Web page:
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Could Plug Power Be a Millionaire-Maker Stock?

By John Bromels – Updated Apr 23, 2019 at 12:26PM

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The energy industry player's future depends on the outperformance of an unlikely fuel source.

The last five years have not been kind to Plug Power (PLUG -6.07%). The hydrogen fuel-cell company was trading at about $10 a share in 2014, but today is trading between $1-$2 per share.

Of course, that kind of a big price drop might mean that the stock is ripe to outperform. Or it might mean that the stock market has realized the company is going nowhere fast. Could Plug Power turn things around and give investors a juicy payday? Even to the tune of a cool million dollars? Let's dig deeper to find out.

Check out the latest Plug Power earnings call transcript.

A man drives a forklift in a warehouse

Top fuel cell company Plug Power has had its greatest success with industrial equipment. Image source: Getty Images.

Stuck in a niche

Once upon a time -- like, 10 years ago -- hydrogen fuel cells were seen as a leading contender for mass-producing green energy vehicles. Companies like Plug Power and Ballard Power Systems (BLDP -6.10%) have turned that potential into reality -- kind of. 

While fuel-cell vehicles do exist today, most of the fuel cells made by Plug Power and Ballard are used in warehouses and airplane hangars, not on highways. Fuel cell-powered forklifts make up the bulk of these. That's because fuel cells can be recharged much more quickly than batteries, so they make an attractive alternative for a piece of equipment that can cause big bottlenecks every time it's offline for a recharge.

But Plug Power and Ballard don't want to be stuck in this niche market forever. Both have been working tirelessly to break into the broader vehicle market, particularly larger vehicles like delivery vans, buses, and light rail systems. If Plug Power could become a major player in this space, its share price could skyrocket and possibly even turn a modest investment into $1 million.

Full of potential

You may have heard Cyril Connolly's famous phrase, "Whom the gods wish to destroy, they first call promising." Although fuel cells did -- and do -- hold a lot of promise as a green fuel source, they have been utterly eclipsed by batteries in the transportation market. According to Information Trends, there were 6,500 fuel-cell vehicles on the road worldwide in 2017. But the International Energy Agency estimates there were about 3.1 million electric vehicles. And that was before Tesla (TSLA -3.46%) ramped up production of its Model 3. 

In spite of this, Plug Power claims that its fuel cells are more efficient than batteries, at least in forklifts. But the reasons it cites don't have anything to do with superior performance. Instead, the company states that fuel cells reduce the need for "time-costly battery changes and energy-consuming battery charges," as well as "progressive battery droop" as batteries age. But Plug Power only touts a 5% to 6% increase in productivity as a result, which doesn't seem significant enough to allow fuel cells to break batteries' stranglehold.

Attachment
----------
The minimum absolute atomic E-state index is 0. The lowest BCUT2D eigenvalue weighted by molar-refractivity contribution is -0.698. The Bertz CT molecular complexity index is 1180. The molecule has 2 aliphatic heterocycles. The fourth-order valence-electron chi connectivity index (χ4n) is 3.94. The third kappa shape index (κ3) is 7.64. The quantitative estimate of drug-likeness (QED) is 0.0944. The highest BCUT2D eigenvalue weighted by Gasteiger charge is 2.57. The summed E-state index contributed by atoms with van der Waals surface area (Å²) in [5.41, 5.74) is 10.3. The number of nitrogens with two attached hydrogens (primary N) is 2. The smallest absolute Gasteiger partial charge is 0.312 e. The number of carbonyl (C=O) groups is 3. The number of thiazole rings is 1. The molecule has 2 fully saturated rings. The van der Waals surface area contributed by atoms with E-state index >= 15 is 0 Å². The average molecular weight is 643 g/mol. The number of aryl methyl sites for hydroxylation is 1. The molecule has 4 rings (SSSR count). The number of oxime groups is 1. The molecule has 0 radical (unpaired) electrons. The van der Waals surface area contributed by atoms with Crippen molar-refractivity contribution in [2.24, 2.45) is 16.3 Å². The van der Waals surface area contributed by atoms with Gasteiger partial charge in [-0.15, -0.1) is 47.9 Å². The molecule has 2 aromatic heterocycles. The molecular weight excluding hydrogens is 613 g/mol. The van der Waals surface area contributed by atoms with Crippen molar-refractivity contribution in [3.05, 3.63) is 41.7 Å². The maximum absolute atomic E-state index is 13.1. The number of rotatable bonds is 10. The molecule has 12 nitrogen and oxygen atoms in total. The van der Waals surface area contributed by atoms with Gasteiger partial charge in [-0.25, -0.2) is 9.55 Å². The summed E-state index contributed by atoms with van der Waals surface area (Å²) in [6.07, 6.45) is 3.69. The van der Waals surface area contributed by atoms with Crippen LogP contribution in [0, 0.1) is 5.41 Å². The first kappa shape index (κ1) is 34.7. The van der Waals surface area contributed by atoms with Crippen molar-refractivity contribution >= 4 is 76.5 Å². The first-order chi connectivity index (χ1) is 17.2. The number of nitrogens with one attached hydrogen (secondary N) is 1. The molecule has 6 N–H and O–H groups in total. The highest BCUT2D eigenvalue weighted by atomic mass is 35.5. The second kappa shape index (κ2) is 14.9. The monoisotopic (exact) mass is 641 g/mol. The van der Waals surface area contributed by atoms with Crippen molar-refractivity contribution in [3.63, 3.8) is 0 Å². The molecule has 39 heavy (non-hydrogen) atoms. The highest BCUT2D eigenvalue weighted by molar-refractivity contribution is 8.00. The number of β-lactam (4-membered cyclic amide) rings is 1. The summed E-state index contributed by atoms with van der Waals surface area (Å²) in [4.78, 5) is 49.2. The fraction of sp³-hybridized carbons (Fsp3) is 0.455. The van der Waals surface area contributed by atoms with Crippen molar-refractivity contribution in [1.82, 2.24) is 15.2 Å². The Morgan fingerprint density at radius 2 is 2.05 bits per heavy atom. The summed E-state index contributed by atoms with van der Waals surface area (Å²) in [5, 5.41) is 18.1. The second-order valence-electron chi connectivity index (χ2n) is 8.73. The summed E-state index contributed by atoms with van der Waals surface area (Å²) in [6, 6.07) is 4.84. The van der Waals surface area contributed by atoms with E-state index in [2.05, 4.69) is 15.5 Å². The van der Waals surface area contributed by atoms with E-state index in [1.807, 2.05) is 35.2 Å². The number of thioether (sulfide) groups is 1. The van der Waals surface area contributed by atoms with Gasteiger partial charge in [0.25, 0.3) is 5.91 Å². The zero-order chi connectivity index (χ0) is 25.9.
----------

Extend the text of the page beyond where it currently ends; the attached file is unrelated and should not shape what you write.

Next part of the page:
Indeed, the biggest current advantage held by fuel-cell vehicles over battery-powered ones is the difference in the amount of time it takes to refuel/recharge. It takes about five minutes to refill a fuel-cell vehicle, in a process similar to filling up at the gas station. On the other hand, even at a Tesla Supercharger, fully charging an electric-vehicle battery takes more than an hour. 

The trouble for fuel cells is that the vast majority of drivers don't need to rapidly refuel their vehicles on a regular basis, meaning that for many drivers, the primary selling point of a fuel-cell vehicle over a battery powered one is moot.

Down the drain

Another point against Plug Power's ability to make its investors millionaires is that it hasn't been particularly effective at making money, even in the niche market in which it has a strong presence. 

Plug Power hasn't turned an annual profit -- not once! -- in the 20 years of its existence. Currently, it's projecting strong revenue growth in 2019, but it doesn't seem to be turning that revenue into profits. Management is forecasting positive adjusted EBITDA in 2019 as well, but adjusted EBITDA isn't the same as profit, which means the company may post a 21st year of GAAP net losses in 2019. 

If the company can't even turn a profit on its products and services that it's already ramped up, it seems like pie in the sky to assume it will somehow be able to make a new, unproven technology that isn't operating at scale pay off for its investors, if it even manages to produce such a thing. 

Never say never

Technological innovation is a funny thing. Disruptive new products can emerge out of nowhere and quickly rise to become powerhouse brands, making millions for investors who get in on the ground floor. So I can't say with 100% certainty that Plug Power won't happen upon such a miracle cure for its corporate woes and turn itself around.

But given the hurdles fuel-cell technology currently faces in mass adoption and Plug Power's poor performance to date even within a niche it knows well, it's very unlikely that Plug Power is a millionaire-maker stock. In fact, to date, it isn't even a dollar-maker stock. For green-vehicle enthusiasts, there are better opportunities elsewhere. 

John Bromels owns shares of Tesla. The Motley Fool owns shares of and recommends Tesla. The Motley Fool has a disclosure policy.

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Stocks Mentioned

Plug Power Stock Quote
Plug Power
$21.97 (-6.07%) $-1.42
Tesla Stock Quote
$240.81 (-3.46%) $-8.63
Ballard Power Systems Stock Quote
Ballard Power Systems
$6.47 (-6.10%) $0.42

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